In this module, we dive into the question of why the biblical authors created the Bible. We begin by looking at various depictions of how Judahites were living after the fall of Judah. These depictions provide us with insight into what the biblical authors were facing after the Assyrian and Babylonian conquests. We then turn our attention to the biblical writings as we deconstruct and reconstruct the text in order to discover what drives the biblical project. By engaging the text critically, we begin to see how the biblical authors creatively combined sources to create a pan-Israelite history. Upon completion of this module, learners will be able to: 1) Differentiate between extrabiblical and biblical depictions of Judahite communities living in various locations after the fall of Judah, 2) Identify distinct traditions or sources within the biblical text and distinguish between core narratives and supplements or links, and 3) Compare and contrast the dominant theories concerned with the composition of the Bible....
Reading
15 vidéos (Total 125 min), 6 lectures, 1 quiz
Video15 vidéos
Part 1: Judah After the Babylonian Conquest7 min
Part 2: Factors Leading to Depopulation9 min
A Judahite Community in Egypt9 min
Judahite Communities in Babylon10 min
The Return to Zion8 min
Introduction to the Biblical Project3 min
From the Bible to the Sumerian King List7 min
Analyzing a Biblical Text: Genesis 266 min
A Closer Look at Genesis 2613 min
Interweaving Sources5 min
Compositional Theories5 min
Division of the Books: Organizing a History8 min
Doctoral Student Aubrey Buster13 min
Epigrapher and Professor Christopher A. Rollston15 min
Reading6 lectures
Letter from the Instructor: Welcome to Module 310 min
Module 3 Readings10 min
Genesis 2510 min
Genesis 2610 min
Genesis 2710 min
Genesis 2810 min
Quiz1 exercice pour s'entraîner
Quiz 320 min
Semaine
4
Heures pour terminer
2 heures pour terminer

Reinventing the Hero

In this module, we will begin by exploring a clue that adds further support to the general thesis of this course (i.e., that the Bible is a project of peoplehood in response to the defeat of the state). That clue is the absence of martyrdom and glorious death in the biblical narratives. We will see how the biblical authors reshape their history as they fashion narratives and law codes that promote “name-making” through procreation rather than heroic death. Through values that we take for granted today, the authors work to ensure the preservation of their people under conditions of foreign rule. Upon completion of this module, learners will be able to: 1) Identify narrative texts and law codes that relate to procreation, heroic death, and the expanded roles for both men and women, 2) Differentiate between the ideals of heroism found in the Bible and those found in non-biblical text, and 3) Understand that these values emerge out of pragmatic concerns related to corporate survival and the formation of a new kind of political community....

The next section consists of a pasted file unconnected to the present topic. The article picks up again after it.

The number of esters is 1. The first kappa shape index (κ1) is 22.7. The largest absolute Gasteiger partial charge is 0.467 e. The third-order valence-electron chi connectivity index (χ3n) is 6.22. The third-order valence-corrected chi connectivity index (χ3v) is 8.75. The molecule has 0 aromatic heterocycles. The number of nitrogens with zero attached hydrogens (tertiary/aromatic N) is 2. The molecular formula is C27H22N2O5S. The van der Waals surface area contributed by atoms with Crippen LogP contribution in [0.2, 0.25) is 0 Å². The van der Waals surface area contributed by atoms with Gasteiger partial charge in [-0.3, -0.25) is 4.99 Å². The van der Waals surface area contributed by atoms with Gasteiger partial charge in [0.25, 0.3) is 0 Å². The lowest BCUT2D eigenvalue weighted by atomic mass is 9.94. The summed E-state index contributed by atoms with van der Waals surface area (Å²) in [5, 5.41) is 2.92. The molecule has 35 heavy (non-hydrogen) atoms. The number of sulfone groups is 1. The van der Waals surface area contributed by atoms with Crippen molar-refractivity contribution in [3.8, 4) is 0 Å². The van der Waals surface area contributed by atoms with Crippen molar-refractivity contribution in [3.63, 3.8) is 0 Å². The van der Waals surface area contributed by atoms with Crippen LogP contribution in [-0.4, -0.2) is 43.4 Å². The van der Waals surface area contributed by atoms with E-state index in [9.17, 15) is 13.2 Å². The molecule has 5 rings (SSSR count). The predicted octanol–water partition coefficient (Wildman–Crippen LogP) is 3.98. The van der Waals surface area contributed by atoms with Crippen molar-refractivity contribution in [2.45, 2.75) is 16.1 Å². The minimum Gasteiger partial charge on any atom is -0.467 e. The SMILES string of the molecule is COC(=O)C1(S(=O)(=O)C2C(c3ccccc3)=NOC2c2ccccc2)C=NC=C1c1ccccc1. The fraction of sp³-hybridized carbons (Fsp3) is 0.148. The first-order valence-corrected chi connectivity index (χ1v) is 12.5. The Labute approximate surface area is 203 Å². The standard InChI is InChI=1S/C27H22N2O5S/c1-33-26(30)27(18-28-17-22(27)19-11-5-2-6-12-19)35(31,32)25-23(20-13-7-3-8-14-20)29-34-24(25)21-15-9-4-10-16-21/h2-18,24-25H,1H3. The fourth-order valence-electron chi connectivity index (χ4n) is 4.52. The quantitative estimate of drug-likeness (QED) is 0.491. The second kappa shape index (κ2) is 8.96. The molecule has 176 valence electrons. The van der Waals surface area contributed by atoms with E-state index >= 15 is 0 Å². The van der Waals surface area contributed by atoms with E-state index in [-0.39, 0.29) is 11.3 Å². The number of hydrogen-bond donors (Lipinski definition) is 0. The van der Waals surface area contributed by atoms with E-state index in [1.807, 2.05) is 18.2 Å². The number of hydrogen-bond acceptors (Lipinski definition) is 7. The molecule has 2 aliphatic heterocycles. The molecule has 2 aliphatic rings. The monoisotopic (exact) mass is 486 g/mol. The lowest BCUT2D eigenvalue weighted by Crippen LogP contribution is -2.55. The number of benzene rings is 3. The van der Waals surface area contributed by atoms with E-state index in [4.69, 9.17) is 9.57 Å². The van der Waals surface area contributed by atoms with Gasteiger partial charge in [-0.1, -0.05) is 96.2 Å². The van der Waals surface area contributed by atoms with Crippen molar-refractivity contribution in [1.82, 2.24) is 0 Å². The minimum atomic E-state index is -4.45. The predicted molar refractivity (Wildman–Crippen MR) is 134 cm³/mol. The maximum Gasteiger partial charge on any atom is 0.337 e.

Reading
12 vidéos (Total 78 min), 2 lectures, 1 quiz
Video12 vidéos
The Biblical Authors Reinvent the Hero7 min
Commemorating the Fallen Soldiers5 min
The Glorified Death of the Fallen Warrior8 min
The Bible’s Treatment of Heroic Death6 min
Death in the Bible7 min
Biblical Law Codes and Procreation7 min
The Preservation of the People6 min
Interview with Tamara Cohn Eskenazi, Part 110 min
Interview with Tamara Cohn Eskenazi, Part 26 min
Interview with Tamara Cohn Eskenazi, Part 310 min
Conclusion40s
Reading2 lectures
Letter from the Instructor: Welcome to Module 410 min
Module 4 Readings10 min
Quiz1 exercice pour s'entraîner
Quiz 420 min

Enseignant

Avatar

Dr. Jacob L. Wright

Associate Professor of Hebrew Bible
Candler School of Theology and the Tam Institute for Jewish Studies

À propos de Emory University

Emory University, located in Atlanta, Georgia, is one of the world's leading research universities. Its mission is to create, preserve, teach and apply knowledge in the service of humanity....

Foire Aux Questions